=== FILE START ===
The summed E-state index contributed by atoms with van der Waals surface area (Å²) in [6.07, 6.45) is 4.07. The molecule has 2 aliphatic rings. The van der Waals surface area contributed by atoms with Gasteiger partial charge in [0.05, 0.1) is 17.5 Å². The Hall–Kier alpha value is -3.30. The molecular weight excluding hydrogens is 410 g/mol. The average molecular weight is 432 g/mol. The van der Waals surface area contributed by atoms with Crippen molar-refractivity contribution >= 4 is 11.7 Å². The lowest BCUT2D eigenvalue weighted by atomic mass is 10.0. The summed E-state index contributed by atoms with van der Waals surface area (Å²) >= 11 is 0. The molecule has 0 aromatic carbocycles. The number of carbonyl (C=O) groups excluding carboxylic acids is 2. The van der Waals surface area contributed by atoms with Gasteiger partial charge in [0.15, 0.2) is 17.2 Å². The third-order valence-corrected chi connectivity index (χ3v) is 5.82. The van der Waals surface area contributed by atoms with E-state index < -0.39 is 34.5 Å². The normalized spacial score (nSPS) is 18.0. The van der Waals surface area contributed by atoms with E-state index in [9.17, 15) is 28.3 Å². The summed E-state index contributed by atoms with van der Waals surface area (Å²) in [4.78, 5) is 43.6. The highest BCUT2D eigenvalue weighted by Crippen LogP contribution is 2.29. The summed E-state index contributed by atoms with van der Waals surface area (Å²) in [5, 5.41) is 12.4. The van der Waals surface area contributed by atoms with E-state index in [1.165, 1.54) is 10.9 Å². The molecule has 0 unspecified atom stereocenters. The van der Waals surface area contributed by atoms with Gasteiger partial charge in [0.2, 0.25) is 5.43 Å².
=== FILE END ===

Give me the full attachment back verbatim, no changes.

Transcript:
The summed E-state index contributed by atoms with van der Waals surface area (Å²) in [6.07, 6.45) is 4.07. The molecule has 2 aliphatic rings. The van der Waals surface area contributed by atoms with Gasteiger partial charge in [0.05, 0.1) is 17.5 Å². The Hall–Kier alpha value is -3.30. The molecular weight excluding hydrogens is 410 g/mol. The average molecular weight is 432 g/mol. The van der Waals surface area contributed by atoms with Crippen molar-refractivity contribution >= 4 is 11.7 Å². The lowest BCUT2D eigenvalue weighted by atomic mass is 10.0. The summed E-state index contributed by atoms with van der Waals surface area (Å²) >= 11 is 0. The molecule has 0 aromatic carbocycles. The number of carbonyl (C=O) groups excluding carboxylic acids is 2. The van der Waals surface area contributed by atoms with Gasteiger partial charge in [0.15, 0.2) is 17.2 Å². The third-order valence-corrected chi connectivity index (χ3v) is 5.82. The van der Waals surface area contributed by atoms with E-state index < -0.39 is 34.5 Å². The normalized spacial score (nSPS) is 18.0. The van der Waals surface area contributed by atoms with E-state index in [9.17, 15) is 28.3 Å². The summed E-state index contributed by atoms with van der Waals surface area (Å²) in [4.78, 5) is 43.6. The highest BCUT2D eigenvalue weighted by Crippen LogP contribution is 2.29. The summed E-state index contributed by atoms with van der Waals surface area (Å²) in [5, 5.41) is 12.4. The van der Waals surface area contributed by atoms with E-state index in [1.165, 1.54) is 10.9 Å². The molecule has 0 unspecified atom stereocenters. The van der Waals surface area contributed by atoms with Gasteiger partial charge in [0.2, 0.25) is 5.43 Å².